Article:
Source: By Steve Cuozzo | New York Post

Blockchain Remains A Solution In Search Of A Problem… For Now

Wall Street rethinks blockchain projects as euphoria meets reality

NEW YORK (Reuters) – Wall Street has been much more excited about the system underpinning bitcoin than the cryptocurrency itself, but the global financial industry has not yet been able to do much with the technology known as blockchain.

Reuters has found several blockchain projects launched by major financial institutions that have been shelved, as development of the technology enters a hype-meets-reality phase.

The casualties include projects by the Depository Trust & Clearing Corporation (DTCC), BNP Paribas SA (BNPP.PA) and SIX Group, Reuters has found.

These were among the wave of blockchain tests touted by the financial industry over the past few years, as firms bet the new technology would displace much of the sector’s infrastructure, cutting out middlemen, speeding transactions and reducing costs for things like securities and payments processing.

Yet as some projects were developed, companies pulled back for various reasons – from costs to industry readiness, underscoring that, for all its potential, blockchain is still in its early days.

DTCC, known as Wall Street’s bookkeeper, recently put the brakes on a blockchain system for the clearing and settlement of repurchase, or repo, agreement transactions, said Murray Pozmanter, head of clearing agency services at the DTCC.

The project, which had successfully tested with startup Digital Asset Holdings (DA), was shelved because banks and other potential users believed the same results could be achieved more cheaply using current technology, he said.

“Basically, it became a solution in search of a problem,” he said.

Post-trade services provider, SIX Securities Services, a unit of the group that operates Switzerland’s stock exchange, has also decided not take into production a prototype built by DA for the processing of securities, SIX spokesman Jürg Schneider, told Reuters.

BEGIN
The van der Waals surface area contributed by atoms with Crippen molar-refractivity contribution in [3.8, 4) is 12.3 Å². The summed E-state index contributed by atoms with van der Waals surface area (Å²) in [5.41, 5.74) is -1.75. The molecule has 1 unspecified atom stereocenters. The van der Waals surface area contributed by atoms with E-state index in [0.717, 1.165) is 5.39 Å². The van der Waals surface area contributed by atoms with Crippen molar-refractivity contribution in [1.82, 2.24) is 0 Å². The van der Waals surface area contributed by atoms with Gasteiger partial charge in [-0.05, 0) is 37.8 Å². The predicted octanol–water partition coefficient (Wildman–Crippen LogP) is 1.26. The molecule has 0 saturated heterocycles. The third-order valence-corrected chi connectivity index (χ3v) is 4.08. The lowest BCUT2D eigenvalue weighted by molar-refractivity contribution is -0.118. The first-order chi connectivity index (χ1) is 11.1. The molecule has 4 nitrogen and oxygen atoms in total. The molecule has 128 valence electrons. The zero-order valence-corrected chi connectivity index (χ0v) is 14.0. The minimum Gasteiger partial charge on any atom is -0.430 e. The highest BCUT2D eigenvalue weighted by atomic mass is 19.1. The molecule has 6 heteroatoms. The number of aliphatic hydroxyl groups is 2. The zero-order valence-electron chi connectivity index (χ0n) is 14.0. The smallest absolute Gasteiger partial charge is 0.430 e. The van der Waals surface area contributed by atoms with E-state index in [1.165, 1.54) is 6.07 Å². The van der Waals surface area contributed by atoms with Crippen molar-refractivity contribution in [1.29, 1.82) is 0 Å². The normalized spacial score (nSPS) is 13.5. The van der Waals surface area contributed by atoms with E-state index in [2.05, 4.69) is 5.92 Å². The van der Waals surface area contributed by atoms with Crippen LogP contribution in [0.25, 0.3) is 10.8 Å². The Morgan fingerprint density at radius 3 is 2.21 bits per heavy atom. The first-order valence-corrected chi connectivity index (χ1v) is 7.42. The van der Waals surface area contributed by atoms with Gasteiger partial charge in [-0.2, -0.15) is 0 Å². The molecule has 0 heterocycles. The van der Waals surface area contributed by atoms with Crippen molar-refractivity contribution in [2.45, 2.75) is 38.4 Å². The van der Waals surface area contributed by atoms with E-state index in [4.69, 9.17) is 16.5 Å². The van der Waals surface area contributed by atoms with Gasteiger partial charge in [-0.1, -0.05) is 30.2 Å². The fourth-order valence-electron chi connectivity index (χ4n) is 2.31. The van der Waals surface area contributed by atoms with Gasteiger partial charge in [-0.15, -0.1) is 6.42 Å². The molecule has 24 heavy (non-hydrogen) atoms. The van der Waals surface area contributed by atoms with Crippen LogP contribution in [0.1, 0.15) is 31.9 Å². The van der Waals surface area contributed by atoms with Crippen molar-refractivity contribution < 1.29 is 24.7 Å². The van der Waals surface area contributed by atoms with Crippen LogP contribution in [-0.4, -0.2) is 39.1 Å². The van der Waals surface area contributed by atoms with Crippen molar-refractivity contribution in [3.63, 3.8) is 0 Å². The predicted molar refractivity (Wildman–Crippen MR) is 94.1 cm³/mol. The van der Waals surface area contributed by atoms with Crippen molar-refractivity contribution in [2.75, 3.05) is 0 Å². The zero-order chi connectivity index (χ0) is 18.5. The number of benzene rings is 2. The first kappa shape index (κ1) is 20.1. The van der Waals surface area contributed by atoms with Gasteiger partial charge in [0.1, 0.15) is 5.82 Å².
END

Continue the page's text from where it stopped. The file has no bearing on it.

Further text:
“We wanted to go into another direction,” Schneider said.

The partnership with DA, run by former JPMorgan Chase & Co (JPM.N) executive Blythe Masters, was announced in 2016.

French bank BNP Paribas in 2016 said its securities services division had partnered with startups including SmartAngels to build a platform for private small businesses to manage their securities.

The bank stopped work on the project, and will instead team up with other financial institutions on another blockchain initiative called LiquidShare, said a source familiar with the matter. “Creating an enterprise-wide robust blockchain platform requires the full cooperation of the whole post trade ecosystem,” the source said.

PROOFS OF CONCEPT

The DTCC, BNP Paribas and SIX tests were among a barrage of blockchain “proofs of concept” announced with great fanfare by financial institutions.

“A large part of the problem has been expectation management, or rather lack thereof by many vendors and large consultancies that made claims that could not be fulfilled in the time spans they had said on stage at fintech events,” said Tim Swanson, founder of technology advisory Post Oak Labs.

Reuters reported last week JPMorgan was considering spinning off its marquee blockchain project Quorum. In July a partnership between settlement provider Euroclear and startup Paxos to develop a blockchain service was dissolved.

Still, other projects are moving forward.

 

Pozmanter said the DTCC is still examining another project with DA and that it is close to testing a blockchain-based trade information warehouse set to launch next year.

“We’re still bullish on the technology,” Pozmanter said.

The repo test with DA “met all its stated goals” and led to a new project that DTCC is examining, said DA spokeswoman Vera Newhouse.

SIX is working on a blockchain project with Nasdaq (NDAQ.O) and Australia’s stock exchange ASX Ltd (ASX.AX) said in December that DA will help replace its registry, settlement and clearing system, By  one of the most ambitious projects to receive a green light.

Source: By Anna Irrera &  John McCrank | Reuters